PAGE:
Jonathan Ames Gets Banned in Istanbul; Medieval Englishmen in Rome

| 16 Feb 2015 | 04:52

    Iletisim printed 2000 copies of the translation and had sold maybe 600 when the ban came down, according to Siegel. Siegel had not determined at the time of this writing whether the publisher and translator face fines or incarceration or both; she was concerned that defending itself against the government's charges could very well bankrupt the publisher.

    Ames notes that his first book, I Pass Like Night, did well in Turkey, despite more graphic sexual content than this one. (Night was published there in a plastic wrapper, while the new one was not.) He thinks it may be that with its discussion of crossdressers and transsexuals?and a cover photo of Cary Grant in the shower?there was an added taint of homoeroticism about this one that may have put the government over the edge.

    Others writers might be glad of the free publicity, but Ames sounds depressed about the affair. (Then again, he often sounds depressed.) While conceding that "generally speaking, it's good for sales to be accused of all sexualities," he sounds completely sincere when he tells me, "I feel bad for this translator. I feel terrible that he and the publisher are troubled for a person they don't know?me?and that their livelihoods should be endangered for this book. I'd rather the book not be published than cause anybody any grief."

    The Extra Man got good reviews here, and has been well received in other foreign editions, including the UK, Holland and France. Iletisim plans to cite the book's international reception in its defense. Siegel was contacting P.E.N. for consultation when we spoke this Monday.

    Roman 'oliday In 1350, Pope Clement VI declared a Year of Jubilee in Rome. Just like this year. It was a turbulent time for the papacy, and for Rome. The popes had not in fact resided in the city since moving the papal curia to Avignon in 1309. For much of the century Avignon flourished while Rome, abandoned by all the business the papal court brought with it, suffered. The pope was constantly having to defend papal power and lands against a host of royal and noble competitors, from the Holy Roman Emperor and the King of Naples to powerful Roman families like the Orsini and the Colonnas. The history of the papacy in that era is a storm of death plots, cities besieged, clerics murdered. On top of their secular enemies, popes from 1378 until 1417 had to deal with a schism that produced one pope in Rome and a rival antipope in Avignon, each with his own set of powerful and warring supporters.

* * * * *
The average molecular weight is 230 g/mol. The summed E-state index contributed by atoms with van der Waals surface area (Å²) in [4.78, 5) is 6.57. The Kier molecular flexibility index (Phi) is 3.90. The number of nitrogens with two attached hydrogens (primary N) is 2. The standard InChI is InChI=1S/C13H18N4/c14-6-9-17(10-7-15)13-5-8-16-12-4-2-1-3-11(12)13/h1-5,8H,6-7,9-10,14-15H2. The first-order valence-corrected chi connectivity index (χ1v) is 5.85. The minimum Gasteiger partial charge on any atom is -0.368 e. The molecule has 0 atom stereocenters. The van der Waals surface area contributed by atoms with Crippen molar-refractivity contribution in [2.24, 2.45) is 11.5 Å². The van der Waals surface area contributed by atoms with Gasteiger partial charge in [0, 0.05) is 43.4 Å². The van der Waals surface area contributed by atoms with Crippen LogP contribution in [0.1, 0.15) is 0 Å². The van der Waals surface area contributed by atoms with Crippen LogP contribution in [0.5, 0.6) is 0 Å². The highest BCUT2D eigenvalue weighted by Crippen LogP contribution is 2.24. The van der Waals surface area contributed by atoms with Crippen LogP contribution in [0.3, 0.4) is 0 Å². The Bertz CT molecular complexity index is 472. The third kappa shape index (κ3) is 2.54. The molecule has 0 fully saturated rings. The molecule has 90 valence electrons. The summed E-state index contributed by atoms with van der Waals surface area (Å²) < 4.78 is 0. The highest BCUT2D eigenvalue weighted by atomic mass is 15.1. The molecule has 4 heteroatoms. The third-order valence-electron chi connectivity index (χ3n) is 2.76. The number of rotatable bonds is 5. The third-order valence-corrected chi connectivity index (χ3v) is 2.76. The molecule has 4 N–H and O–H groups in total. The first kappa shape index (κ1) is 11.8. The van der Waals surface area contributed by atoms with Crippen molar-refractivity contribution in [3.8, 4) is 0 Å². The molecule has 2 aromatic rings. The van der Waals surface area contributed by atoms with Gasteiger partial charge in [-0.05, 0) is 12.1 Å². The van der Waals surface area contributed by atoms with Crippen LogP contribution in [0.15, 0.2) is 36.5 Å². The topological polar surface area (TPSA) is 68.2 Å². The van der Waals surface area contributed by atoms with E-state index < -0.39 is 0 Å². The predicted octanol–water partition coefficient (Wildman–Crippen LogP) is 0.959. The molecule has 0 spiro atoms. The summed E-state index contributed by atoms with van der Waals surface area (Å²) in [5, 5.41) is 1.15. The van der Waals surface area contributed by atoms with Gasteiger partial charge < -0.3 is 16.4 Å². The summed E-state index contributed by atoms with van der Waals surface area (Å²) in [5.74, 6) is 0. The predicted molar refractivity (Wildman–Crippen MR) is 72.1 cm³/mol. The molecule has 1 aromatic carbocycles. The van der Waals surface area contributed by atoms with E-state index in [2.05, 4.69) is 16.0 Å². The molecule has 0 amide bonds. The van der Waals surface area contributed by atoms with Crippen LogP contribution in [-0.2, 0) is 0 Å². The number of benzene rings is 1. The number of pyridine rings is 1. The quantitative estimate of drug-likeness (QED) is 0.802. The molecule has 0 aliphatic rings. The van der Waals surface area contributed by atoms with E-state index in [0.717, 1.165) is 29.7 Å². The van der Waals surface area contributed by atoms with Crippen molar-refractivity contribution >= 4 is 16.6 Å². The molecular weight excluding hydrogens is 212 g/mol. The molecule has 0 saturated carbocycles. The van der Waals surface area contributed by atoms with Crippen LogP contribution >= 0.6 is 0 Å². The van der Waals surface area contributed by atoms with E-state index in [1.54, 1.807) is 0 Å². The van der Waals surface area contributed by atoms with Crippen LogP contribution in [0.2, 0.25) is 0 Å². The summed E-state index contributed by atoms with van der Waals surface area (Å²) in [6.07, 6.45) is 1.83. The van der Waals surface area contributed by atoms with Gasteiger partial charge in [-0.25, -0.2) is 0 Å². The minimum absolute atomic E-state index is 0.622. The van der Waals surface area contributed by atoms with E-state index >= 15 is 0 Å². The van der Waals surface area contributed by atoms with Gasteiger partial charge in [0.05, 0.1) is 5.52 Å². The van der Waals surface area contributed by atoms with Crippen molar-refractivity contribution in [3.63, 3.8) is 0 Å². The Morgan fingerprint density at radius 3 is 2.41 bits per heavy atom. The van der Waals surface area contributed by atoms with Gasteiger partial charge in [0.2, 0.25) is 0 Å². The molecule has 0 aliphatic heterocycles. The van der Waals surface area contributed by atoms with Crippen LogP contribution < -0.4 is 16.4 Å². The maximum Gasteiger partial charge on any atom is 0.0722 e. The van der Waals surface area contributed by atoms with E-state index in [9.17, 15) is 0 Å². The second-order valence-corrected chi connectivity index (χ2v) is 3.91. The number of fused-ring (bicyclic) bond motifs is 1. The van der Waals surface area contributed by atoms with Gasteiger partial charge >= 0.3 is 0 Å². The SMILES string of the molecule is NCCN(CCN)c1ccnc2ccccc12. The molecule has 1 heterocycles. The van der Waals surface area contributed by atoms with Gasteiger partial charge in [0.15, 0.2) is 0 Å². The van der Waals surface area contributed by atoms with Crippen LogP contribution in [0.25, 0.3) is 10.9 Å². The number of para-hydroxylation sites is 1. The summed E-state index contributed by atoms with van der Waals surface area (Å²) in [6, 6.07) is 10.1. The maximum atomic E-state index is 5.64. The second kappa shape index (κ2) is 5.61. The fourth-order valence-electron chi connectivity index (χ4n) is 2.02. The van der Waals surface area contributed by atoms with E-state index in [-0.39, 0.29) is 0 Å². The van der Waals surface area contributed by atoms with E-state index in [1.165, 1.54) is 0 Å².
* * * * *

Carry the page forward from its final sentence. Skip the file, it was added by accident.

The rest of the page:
Clement wanted to bring the papacy back to Rome from Avignon, but he met with resistance from the local nobles (and he ultimately failed). At one point he even considered allying the papacy with the populist firebrand Cola di Rienzo (a name still remembered in Rome), who briefly led the popolo in an uprising against both the nobles and the church, establishing the city for a few months as a republican free state. Then, as so often happens, he became a petty tyrant who had to be gotten rid of. The local lords did a lot of damage to the city in forcibly extricating him (Clement later excommunicated him to boot).

    So, when Clement declared 1350 a Jubilee Year, it attracted crowds of pilgrims, just like this year. They found Rome much in ruins, beat-up and dug-up, and completely unprepared to deal with the influx of visitors. Just like this year.

    Only not, of course. If you think the world's a roughed-up place today, a quick refresher course in medieval history might help you put that thought in better perspective.

    Margaret Harvey's The English in Rome 1362-1420: Portrait of an Expatriate Community (Cambridge University Press, 278 pages, $59.95) is an academic text, often dryly recording data from wills and land records. But it treats three topics I like reading about: Rome, medieval history and Englishmen abroad. Her project is to document the founding and development of two hospices in Rome for the care of English pilgrims and residents. One, called S. Thomas (after Becket, who'd become a hugely popular saint in England since his martyrdom two centuries earlier), was begun in 1362. It was located on what is now via Monserrato, near the Piazza Farnese, in the neighborhood called Regola (then Arenula). S. Chrysogonus, founded in 1396, was across the Tiber in Trastevere, not so trendy then.

    In fact, Rome generally was not much like the city we know. In the first place it was much less habited?as few as 17,000 people lived inside the walls in the period Harvey treats. Plagues and civic disturbances were common; food shortages and famine were recurring travails, and there was even a "bullion famine" in Rome, 1395 to 1415, when coins became scarce. Every now and again the soldiers of some rival city or enemy of the pope would blockade, siege and/or loot the place.

    Architecturally the city was far less built-up. A lot of the space was open, a patchwork of small gardens, vineyards and fields, those by the river regularly flooding. Sheep and cattle grazed among such Roman ruins as were not buried. "In the inhabited area the houses were of all types," Harvey writes, "with towers, hovels, reused ancient remains (grypta) and what are described as palaces, cheek by jowl, so there was no 'fashionable quarter', although there were certainly very different social classes in the city."

    Harvey sagely remarks that "Against this background a question arises about the attraction of Rome to anyone who did not have to live there." Her answer is that "A major impetus was probably trade, both that connected with pilgrimage and more generally the hope of establishing a commercial foothold in a foreign centre. Without a resident papacy, late medieval Rome might seem to us a poor and insignificant place, but it was a significant pilgrim centre, its raison d'etre amply illustrated in the Jubilee year of 1350 when there was a huge influx of people, including perhaps 'several hundred from England'. Matteo Villani, the Florentine chronicler, painted a somewhat idealised picture of the Holy Year of 1350 but the large number of pilgrims was excellent for all inhabitants: 'all the Romans became innkeepers' and put up prices."